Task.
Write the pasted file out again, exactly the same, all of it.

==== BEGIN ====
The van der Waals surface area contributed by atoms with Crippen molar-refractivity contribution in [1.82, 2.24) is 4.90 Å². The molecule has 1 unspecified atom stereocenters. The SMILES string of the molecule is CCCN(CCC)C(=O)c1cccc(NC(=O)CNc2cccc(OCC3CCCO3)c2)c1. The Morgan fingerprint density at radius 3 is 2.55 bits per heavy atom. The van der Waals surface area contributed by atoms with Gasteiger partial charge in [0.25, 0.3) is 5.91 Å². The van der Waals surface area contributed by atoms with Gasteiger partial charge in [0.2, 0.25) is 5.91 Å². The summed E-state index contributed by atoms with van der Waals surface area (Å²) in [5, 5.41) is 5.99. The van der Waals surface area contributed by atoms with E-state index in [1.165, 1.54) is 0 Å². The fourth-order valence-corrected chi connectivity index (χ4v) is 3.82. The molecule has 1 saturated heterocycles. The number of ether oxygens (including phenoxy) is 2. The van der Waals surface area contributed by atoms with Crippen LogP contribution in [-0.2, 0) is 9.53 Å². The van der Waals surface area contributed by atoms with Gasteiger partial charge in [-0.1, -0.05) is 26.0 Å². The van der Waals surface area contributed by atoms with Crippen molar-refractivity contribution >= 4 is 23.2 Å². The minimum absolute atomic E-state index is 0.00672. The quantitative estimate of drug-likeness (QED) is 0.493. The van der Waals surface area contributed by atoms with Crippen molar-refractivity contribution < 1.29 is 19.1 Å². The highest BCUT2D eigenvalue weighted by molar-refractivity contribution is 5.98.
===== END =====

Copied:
The van der Waals surface area contributed by atoms with Crippen molar-refractivity contribution in [1.82, 2.24) is 4.90 Å². The molecule has 1 unspecified atom stereocenters. The SMILES string of the molecule is CCCN(CCC)C(=O)c1cccc(NC(=O)CNc2cccc(OCC3CCCO3)c2)c1. The Morgan fingerprint density at radius 3 is 2.55 bits per heavy atom. The van der Waals surface area contributed by atoms with Gasteiger partial charge in [0.25, 0.3) is 5.91 Å². The van der Waals surface area contributed by atoms with Gasteiger partial charge in [0.2, 0.25) is 5.91 Å². The summed E-state index contributed by atoms with van der Waals surface area (Å²) in [5, 5.41) is 5.99. The van der Waals surface area contributed by atoms with E-state index in [1.165, 1.54) is 0 Å². The fourth-order valence-corrected chi connectivity index (χ4v) is 3.82. The molecule has 1 saturated heterocycles. The number of ether oxygens (including phenoxy) is 2. The van der Waals surface area contributed by atoms with Crippen LogP contribution in [-0.2, 0) is 9.53 Å². The van der Waals surface area contributed by atoms with Gasteiger partial charge in [-0.1, -0.05) is 26.0 Å². The van der Waals surface area contributed by atoms with Crippen molar-refractivity contribution >= 4 is 23.2 Å². The minimum absolute atomic E-state index is 0.00672. The quantitative estimate of drug-likeness (QED) is 0.493. The van der Waals surface area contributed by atoms with Crippen molar-refractivity contribution < 1.29 is 19.1 Å². The highest BCUT2D eigenvalue weighted by molar-refractivity contribution is 5.98.